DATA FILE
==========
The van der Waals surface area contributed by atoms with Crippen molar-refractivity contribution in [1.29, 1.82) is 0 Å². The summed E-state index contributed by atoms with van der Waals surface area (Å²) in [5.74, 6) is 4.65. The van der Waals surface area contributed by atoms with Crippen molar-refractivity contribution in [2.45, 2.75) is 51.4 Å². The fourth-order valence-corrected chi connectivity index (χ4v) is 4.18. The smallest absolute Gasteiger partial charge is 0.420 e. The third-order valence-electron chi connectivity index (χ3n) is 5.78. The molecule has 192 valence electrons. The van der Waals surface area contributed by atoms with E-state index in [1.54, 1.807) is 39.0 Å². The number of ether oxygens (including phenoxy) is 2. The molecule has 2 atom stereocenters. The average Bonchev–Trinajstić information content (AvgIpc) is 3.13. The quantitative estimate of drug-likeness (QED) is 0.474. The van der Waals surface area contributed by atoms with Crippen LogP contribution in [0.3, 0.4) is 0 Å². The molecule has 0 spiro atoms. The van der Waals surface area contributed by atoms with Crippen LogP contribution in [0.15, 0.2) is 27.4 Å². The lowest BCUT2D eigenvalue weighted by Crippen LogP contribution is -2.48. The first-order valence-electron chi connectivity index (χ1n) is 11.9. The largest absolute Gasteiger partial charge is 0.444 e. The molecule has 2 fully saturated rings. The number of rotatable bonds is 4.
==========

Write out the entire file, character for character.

The van der Waals surface area contributed by atoms with Crippen molar-refractivity contribution in [1.29, 1.82) is 0 Å². The summed E-state index contributed by atoms with van der Waals surface area (Å²) in [5.74, 6) is 4.65. The van der Waals surface area contributed by atoms with Crippen molar-refractivity contribution in [2.45, 2.75) is 51.4 Å². The fourth-order valence-corrected chi connectivity index (χ4v) is 4.18. The smallest absolute Gasteiger partial charge is 0.420 e. The third-order valence-electron chi connectivity index (χ3n) is 5.78. The molecule has 192 valence electrons. The van der Waals surface area contributed by atoms with E-state index in [1.54, 1.807) is 39.0 Å². The number of ether oxygens (including phenoxy) is 2. The molecule has 2 atom stereocenters. The average Bonchev–Trinajstić information content (AvgIpc) is 3.13. The quantitative estimate of drug-likeness (QED) is 0.474. The van der Waals surface area contributed by atoms with Crippen LogP contribution in [0.3, 0.4) is 0 Å². The molecule has 0 spiro atoms. The van der Waals surface area contributed by atoms with Crippen LogP contribution in [0.15, 0.2) is 27.4 Å². The lowest BCUT2D eigenvalue weighted by Crippen LogP contribution is -2.48. The first-order valence-electron chi connectivity index (χ1n) is 11.9. The largest absolute Gasteiger partial charge is 0.444 e. The molecule has 2 fully saturated rings. The number of rotatable bonds is 4.